Coming from keyboard of a writing instructor, those two little words might just conjure up images of sentence diagrams and arcane grammar rules. While I do admit to making my advanced writing students suffer through a brief “it’s/its” and “there/their/they’re” refresher (because really, can I release them into the real world without knowing the difference?), I have no intention of discussing writing mechanics here.
No, I’m much more interested in a far more compelling meaning of “writing well.” A few months ago, I mentioned a creative writing program for pediatric patients with chronic illness I was given a fellowship to finish developing. I spent more than a year consulting with doctors, pediatric social workers and other experts and compiling extensive research to make the case that if you give pediatric patients the tools to express their feelings and emotions about illness, the benefits are manifold: better adjustment and attitude towards illness, increased compliance with treatment plans, increased quality of life, and decreased hospitalizations and costs.
It’s a win-win situation.
Though I’ve had to step away from active implementation of the program temporarily, I remain committed to seeing it come to fruition, and remain committed to my belief in the power of words to heal. And certainly, witnessing a thriving medblogging community only furthers my belief in this.
Of course I had a lifetime of personal anecdotal experience to motivate me—when I was a child sidelined with illness, I read and wrote constantly. The sicker I got, the more pages I read and the more pages I wrote.
However, I used something far more concrete to help build my case: research published in JAMA that showed patients with asthma and rheumatoid arthritis who wrote about their illness experience manifested better health outcomes than the patients who didn’t.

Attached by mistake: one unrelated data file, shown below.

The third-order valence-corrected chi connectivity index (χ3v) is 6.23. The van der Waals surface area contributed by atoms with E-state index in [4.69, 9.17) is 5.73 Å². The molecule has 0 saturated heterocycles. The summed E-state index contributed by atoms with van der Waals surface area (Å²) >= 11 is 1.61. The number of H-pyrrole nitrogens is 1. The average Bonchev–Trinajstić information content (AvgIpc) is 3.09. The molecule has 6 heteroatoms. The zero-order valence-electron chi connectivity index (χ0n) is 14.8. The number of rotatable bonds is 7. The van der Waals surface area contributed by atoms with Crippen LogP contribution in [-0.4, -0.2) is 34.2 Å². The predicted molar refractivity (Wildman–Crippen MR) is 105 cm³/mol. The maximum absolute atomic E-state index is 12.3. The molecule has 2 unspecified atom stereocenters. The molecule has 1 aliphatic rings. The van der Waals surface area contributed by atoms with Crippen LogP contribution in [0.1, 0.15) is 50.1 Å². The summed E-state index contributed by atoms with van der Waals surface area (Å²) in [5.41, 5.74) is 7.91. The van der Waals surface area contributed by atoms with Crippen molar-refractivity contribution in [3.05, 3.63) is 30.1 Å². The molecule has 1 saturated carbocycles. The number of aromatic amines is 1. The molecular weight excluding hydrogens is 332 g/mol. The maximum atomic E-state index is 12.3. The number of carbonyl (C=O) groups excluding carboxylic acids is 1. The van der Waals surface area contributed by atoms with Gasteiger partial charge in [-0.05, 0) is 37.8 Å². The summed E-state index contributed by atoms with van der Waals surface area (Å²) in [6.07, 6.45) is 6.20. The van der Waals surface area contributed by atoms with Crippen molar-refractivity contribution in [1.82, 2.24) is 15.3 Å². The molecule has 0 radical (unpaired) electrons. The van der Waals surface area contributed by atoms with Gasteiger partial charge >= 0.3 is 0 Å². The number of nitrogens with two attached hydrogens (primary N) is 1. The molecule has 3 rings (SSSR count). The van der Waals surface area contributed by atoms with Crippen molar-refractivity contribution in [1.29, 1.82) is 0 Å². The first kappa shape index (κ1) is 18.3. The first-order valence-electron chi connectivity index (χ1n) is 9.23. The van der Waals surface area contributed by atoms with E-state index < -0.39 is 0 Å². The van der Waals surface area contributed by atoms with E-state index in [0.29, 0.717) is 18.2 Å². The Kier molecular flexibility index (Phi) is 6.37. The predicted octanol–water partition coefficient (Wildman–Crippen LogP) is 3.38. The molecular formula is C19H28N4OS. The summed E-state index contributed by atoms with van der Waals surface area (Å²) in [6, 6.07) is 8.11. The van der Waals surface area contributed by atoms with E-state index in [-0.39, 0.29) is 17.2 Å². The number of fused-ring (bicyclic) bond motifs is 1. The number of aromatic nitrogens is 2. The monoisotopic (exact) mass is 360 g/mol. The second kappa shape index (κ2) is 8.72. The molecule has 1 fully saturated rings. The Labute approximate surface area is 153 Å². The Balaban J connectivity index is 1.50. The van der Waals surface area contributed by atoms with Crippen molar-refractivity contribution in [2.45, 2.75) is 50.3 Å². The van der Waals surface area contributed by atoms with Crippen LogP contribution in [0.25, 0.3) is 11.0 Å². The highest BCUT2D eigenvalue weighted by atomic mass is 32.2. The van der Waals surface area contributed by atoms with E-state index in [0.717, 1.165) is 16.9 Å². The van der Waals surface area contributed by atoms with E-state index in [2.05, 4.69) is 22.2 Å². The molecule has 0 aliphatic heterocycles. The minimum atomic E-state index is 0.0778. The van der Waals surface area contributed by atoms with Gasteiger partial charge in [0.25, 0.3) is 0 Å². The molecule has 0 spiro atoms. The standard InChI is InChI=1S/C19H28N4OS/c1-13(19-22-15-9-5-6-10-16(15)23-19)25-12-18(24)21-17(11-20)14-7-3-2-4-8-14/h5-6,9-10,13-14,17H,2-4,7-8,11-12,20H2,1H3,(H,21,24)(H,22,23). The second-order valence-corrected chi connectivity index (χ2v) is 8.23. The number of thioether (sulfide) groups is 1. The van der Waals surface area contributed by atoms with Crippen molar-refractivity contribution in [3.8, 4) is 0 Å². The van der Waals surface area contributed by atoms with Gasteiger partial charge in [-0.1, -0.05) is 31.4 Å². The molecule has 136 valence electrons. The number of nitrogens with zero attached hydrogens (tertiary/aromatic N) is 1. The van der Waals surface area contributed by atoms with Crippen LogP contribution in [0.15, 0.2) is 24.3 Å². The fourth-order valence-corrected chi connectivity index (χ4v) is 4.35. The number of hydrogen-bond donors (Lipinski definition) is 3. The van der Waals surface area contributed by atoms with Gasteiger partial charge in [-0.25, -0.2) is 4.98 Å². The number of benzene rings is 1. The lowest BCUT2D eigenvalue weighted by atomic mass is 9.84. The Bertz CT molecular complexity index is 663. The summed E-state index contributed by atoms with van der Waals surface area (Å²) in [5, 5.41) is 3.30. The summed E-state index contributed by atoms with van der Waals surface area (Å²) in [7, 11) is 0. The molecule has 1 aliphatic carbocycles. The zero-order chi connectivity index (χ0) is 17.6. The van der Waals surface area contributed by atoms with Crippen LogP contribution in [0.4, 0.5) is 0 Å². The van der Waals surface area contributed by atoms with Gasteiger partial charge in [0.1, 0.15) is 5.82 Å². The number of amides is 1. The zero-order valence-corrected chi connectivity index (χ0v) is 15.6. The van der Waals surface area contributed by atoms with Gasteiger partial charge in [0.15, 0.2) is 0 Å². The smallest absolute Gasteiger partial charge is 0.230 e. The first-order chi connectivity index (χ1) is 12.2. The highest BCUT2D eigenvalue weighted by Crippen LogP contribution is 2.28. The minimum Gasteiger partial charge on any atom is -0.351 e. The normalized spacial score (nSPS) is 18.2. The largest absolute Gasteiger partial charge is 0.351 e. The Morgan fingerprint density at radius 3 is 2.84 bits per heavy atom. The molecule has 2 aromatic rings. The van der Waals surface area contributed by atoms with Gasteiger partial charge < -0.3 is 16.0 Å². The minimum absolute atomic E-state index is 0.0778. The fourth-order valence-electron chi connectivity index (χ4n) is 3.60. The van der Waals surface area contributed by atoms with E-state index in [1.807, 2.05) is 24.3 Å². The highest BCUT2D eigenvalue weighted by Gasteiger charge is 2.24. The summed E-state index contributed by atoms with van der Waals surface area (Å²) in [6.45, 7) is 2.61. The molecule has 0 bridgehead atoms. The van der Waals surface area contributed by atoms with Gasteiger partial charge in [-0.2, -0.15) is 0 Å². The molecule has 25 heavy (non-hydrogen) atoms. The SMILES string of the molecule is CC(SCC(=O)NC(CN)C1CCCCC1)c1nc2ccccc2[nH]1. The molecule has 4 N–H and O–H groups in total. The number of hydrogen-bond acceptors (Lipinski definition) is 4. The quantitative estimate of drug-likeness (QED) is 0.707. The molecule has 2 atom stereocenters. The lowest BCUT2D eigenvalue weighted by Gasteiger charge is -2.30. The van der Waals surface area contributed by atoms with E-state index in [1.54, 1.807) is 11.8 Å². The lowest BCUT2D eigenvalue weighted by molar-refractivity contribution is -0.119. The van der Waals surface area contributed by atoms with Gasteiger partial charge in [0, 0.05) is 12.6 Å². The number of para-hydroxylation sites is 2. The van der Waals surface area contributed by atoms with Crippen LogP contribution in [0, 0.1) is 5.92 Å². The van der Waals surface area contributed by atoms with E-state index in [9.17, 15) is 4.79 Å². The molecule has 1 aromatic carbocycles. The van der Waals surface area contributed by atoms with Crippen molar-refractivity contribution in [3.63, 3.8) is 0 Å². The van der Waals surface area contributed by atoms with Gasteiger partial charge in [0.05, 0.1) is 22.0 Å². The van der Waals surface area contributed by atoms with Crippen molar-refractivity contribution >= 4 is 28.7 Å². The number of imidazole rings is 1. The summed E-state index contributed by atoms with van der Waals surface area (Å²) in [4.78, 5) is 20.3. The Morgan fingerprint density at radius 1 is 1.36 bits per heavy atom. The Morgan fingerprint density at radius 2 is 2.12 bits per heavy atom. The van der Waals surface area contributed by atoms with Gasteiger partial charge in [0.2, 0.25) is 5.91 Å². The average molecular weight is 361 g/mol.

I am happy to report there is more evidence to help make the connection between writing and wellness even stronger: a recent New York Times article by Tara Parker-Pope called “The Power of Words for Cancer Patients.” Researchers followed 71 adult cancer patients who wrote about their illness experiences while waiting for their routine oncology appointments. They were asked write about how cancer changed them, and how they felt about those changes.
According to the article, “After the writing assignment, about half of the cancer patients said the exercise had changed their thinking about their illness, while 35 percent reported that writing changed the way they felt about their illness …While a change in the way a patient thinks or feels about a disease may not sound like much, the findings showed that the brief writing exercise led to improved quality of life.”
Writing about illness is far more than merely a coping therapy. Expressive writing can be transformative. The article quotes one study participant as saying the following about the writing process: “Don’t get me wrong, cancer isn’t a gift, it just showed me what the gifts in my life are.”
Seems like no matter what your age or illness is, if writing can somehow get you closer to that point, it’s worth a shot. Right?